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It has been a few days so far that I am trying to figure how to solve this problem. First of all, I am running a website with an average daily page view of 350,000. Previously, all ads management (tracking click and impression that each ads has served) and content were served in a single server with the following spec:

Server 1
OS: Windows 2008 R2 64-Bit
CPU: Intel® Core™ i5 - 4 cores
RAM: 8 GB
Storage: 2 x 1 TB hard drives
Bandwidth: 10 TB per month

To improve our website speed, I decided to separate the ads management script to another dedicated server because we have more than 15 advertisers to 30 advertisers per each page.

Server 2
OS: Windows 2008 R2 64-Bit
CPU: Intel® Core™ i5 - 4 cores
RAM: 4 GB
Storage: 2 x 300 GB hard drives
Bandwidth: 10 TB per month

The Problem
The problem is that Server 1 can handle both content and ads system. Now, that I take away the ads system and put it at Server 2. Server 2 can barely serve only ads system.

Test

  • First of all, I moved 75% of the ads to Server 2. And then, perform a ping to server: ping -t xxxxx. [I did the ping for 10 minutes and its following similar pattern as below]
Reply from xxxxx bytes=32 time=290ms TTL=116
Reply from xxxxx bytes=32 time=289ms TTL=116
Reply from xxxxx bytes=32 time=320ms TTL=116
Reply from xxxxx bytes=32 time=286ms TTL=116
Reply from xxxxx bytes=32 time=286ms TTL=116
Reply from xxxxx bytes=32 time=348ms TTL=116
Reply from xxxxx bytes=32 time=284ms TTL=116
  • Then, I moved 100% of the ads to Server 2. Then, perform a ping to server again. [I did the ping for 10 minutes and its following similar pattern as below]
Reply from xxxxx bytes=32 time=290ms TTL=116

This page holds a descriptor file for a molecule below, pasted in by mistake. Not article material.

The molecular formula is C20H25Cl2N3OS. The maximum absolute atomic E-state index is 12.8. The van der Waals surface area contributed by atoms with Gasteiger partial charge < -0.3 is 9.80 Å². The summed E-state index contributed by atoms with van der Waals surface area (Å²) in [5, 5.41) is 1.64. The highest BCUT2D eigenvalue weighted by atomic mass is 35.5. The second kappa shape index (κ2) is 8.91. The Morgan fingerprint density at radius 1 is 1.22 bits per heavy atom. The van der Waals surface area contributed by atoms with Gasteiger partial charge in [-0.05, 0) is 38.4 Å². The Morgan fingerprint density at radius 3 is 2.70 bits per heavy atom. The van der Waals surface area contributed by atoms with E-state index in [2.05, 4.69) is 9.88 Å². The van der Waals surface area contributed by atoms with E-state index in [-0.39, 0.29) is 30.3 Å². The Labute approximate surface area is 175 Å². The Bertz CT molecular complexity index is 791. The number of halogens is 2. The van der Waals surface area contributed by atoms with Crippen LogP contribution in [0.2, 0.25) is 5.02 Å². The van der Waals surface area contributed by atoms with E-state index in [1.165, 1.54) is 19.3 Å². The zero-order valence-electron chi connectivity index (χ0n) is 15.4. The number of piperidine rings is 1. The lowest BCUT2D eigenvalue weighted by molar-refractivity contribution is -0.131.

Request timed out
Reply from xxxxx bytes=32 time=320ms TTL=116
Reply from xxxxx bytes=32 time=286ms TTL=116
Request timed out
Request timed out
Reply from xxxxx bytes=32 time=284ms TTL=116

Attempts

  1. Increase MaxUserPort and TcpNumConnection
  2. Restart the server
  3. Increase IIS Max Instances and Instance MaxRequests

Server Resource

  • Only 10%-15% of the network connection is used
  • Only 10%-15% of the CPU is used
  • Only 25% of the memory is used
share|improve this question
3  
This is a well-formed question in my opinion and worthy of upvotes, but I still feel like we're missing some clues to help us solve the riddle. –  Ryan Ries Oct 30 '13 at 3:35
    
@RyanRies, please give pointer which missing information that is needed to solve this riddle. Right now, I have 75% of ads in Server 2 and 25% of ads in Server 1. It performs pretty good now, but I cannot completely move to Server 2. –  Monkey D Luffy Oct 30 '13 at 3:40
1  
I agree with @RyanRies: we're missing something. I would look into the way the ad serving system is built: it could be that there is a dependency between the content and ad serving services that causes the excessive delay. –  Stephane Oct 30 '13 at 10:23
    
@Stephane no, that should and would no cause lost pings. Pings are not handled by the ad serving code but by the TCP stack directly. Which basically means they should work unless the Server is CRAZILY overloaded. THis seriously Looks - as per my answer - like the bandwidth just is not there. Before the Server. –  TomTom Oct 30 '13 at 13:04
    
Some things that are missing here are 1) what can you change/not change in your environment? 2) how are the web servers configured by disk? 3) are the network times internal to where you're at or is this a remote server? If it's a remote server, how far away is it? 4) if you need to improve your sever, what's your budget freedom to add hardware to the mix across the board 5) are the event logs throwing any errors? 6) I don't see results from perfmon captures at the height of the traffic 7) what are your unique visitor numbers? 8) have you filtered out the junk traffic? –  Techie Joe Nov 1 '13 at 23:06

2 Answers 2

up vote 3 down vote accepted

Well, let's start. This is longer.

You totally misjudged the facts here it looks. Windows - even the outdated 2008 R2 which you should update ASAP - is completely capable of handling a volume my mobile phone has no problem handling.

So, that leaves 3 possible areas of issues:

  • Installation. Your drivers may be crappy. Given you run an outdated operating system - how good are your drivers? Update them - this CAN cause all kinds of issues.

  • Network. This seriously looks like "My car is too slow, please help me make it faster" when the problem is you spend most time in a traffic jam and complaint about the traffic not moving. Not a car tuning problem. 10tb traffic say nothing about the network congestion. Watch your network traffic statistics on your NIC and then react accordingly - if they re not topped out at the speed they should be.... your provider has oversold. Simple like that.